I am doing this little costing thing as I haven’t bothered before, and really wanted to know, especially when the invading hordes arrive.

      Liked by 1 person

  2. Such beautiful looking pizza! I’m going to try doing zucchini like that – I just got one of those griller pans and that will be my first use! Your table setting also is so lovely ❤

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    1. That’s pretty good, most wouldn’t make it for much under $10.00 for four or so Curtis Stone and Coles will have us believe. My $1.00 food really does rely heavily on il giardino!

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  3. That is one beautiful pizza! I made one yesterday with a cauliflower crust. It was delicious, but not very attractive by the time I scraped it off the oiled foil (per directions). I can assure you it cost more than $2.50, however. It required one whole cauli, and so that is double your cost before adding anything else. Well done, Francesca.

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  4. Bravo in reaching your $1 goal! Now, I’m going to be cheeky (having been presented with the following logic by my husband on numerous occassions): add the cost of growing the veg, the cost in travel to and from the market, the cost of energy used in grilling/baking… It all adds up! However, I do admire how you manage to eat from the garden and buy quality ingredients at reasonable prices. We all need to do this! Also, it helps if you eat less, like the healthy proprtions that you have mentioned. Hmm…haven’t made pizza lately, but it sounds like a good idea.

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    1. Very cheeky but true. The cost of running the oven for pizza making is a very real cost and one that I factor in when making sourdough. The cost of purchasing the food, with regard to fuel costs, is the same whether you buy cheap raw ingredients or you buy truffles and lobster. The cost of growing the veg might be measured by my occasional visit to the osteopath.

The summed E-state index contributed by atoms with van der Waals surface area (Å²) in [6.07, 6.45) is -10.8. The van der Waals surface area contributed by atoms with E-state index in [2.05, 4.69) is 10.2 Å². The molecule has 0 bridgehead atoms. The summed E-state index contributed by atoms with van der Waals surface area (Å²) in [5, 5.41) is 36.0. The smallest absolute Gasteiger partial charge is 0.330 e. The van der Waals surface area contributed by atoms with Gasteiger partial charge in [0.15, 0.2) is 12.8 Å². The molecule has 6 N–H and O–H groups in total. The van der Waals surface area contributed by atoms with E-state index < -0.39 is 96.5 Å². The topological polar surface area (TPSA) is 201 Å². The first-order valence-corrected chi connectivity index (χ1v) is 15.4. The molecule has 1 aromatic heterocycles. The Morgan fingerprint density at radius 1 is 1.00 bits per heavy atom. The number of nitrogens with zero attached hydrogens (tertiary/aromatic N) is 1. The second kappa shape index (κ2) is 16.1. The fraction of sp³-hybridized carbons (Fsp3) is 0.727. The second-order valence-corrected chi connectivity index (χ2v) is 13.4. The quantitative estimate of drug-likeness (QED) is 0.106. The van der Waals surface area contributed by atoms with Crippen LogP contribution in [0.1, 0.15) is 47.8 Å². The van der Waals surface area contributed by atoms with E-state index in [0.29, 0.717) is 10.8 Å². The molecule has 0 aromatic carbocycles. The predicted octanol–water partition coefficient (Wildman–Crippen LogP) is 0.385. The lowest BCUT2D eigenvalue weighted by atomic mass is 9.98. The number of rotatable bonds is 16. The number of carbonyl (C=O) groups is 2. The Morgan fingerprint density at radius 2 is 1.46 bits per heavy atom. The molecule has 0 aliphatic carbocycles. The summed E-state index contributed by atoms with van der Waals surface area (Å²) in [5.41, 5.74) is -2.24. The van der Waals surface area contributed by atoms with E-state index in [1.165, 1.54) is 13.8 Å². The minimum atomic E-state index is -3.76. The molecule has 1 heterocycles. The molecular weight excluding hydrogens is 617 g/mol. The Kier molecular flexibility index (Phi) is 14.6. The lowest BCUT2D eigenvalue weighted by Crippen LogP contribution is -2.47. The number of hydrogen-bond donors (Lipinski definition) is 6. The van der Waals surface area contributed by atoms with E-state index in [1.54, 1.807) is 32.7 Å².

I’m staying on my el cheapo path until I see a significant dent in my pantry.

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      1. Sorry, couldn’t help myself! I am usually on the receiving end of these sorts of comments from my nearest and dearest. One thing you have inspired me to with your cost-cutting goals is to go through my pantry supplies and start planning meals around what is there already. I have a huge supply of dried legumes and various grains. Looks like we’re in for some interesting meals!

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  5. Amazing. What a great way to feed a crowd. Often, eating-on-the-cheap means using inferior ingredients and serving up a below-average meal but you have revealed the truth that more often, it means eating well xx

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  6. Beautiful pizza Francesca! Is it cooked in a normal oven?
    I too enjoy using free ingredients from the garden/friends/foraged to produce super cheap meals, but as you discuss above it only really works if you’re valuing your inputs and labour at almost nothing!
    Though I hasten to add it’s still worth it for the feeling of virtue, if nothing else 🙂

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    1. Yes, it is a normal oven but the Ilve comes with a Pizza function, which has a heat setting of 250c but the bottom supposedly cooks faster than the top. Sometimes, however, the top is a bit too cooked.
      Virtuous yes, but setting some sort of example to the young ones too.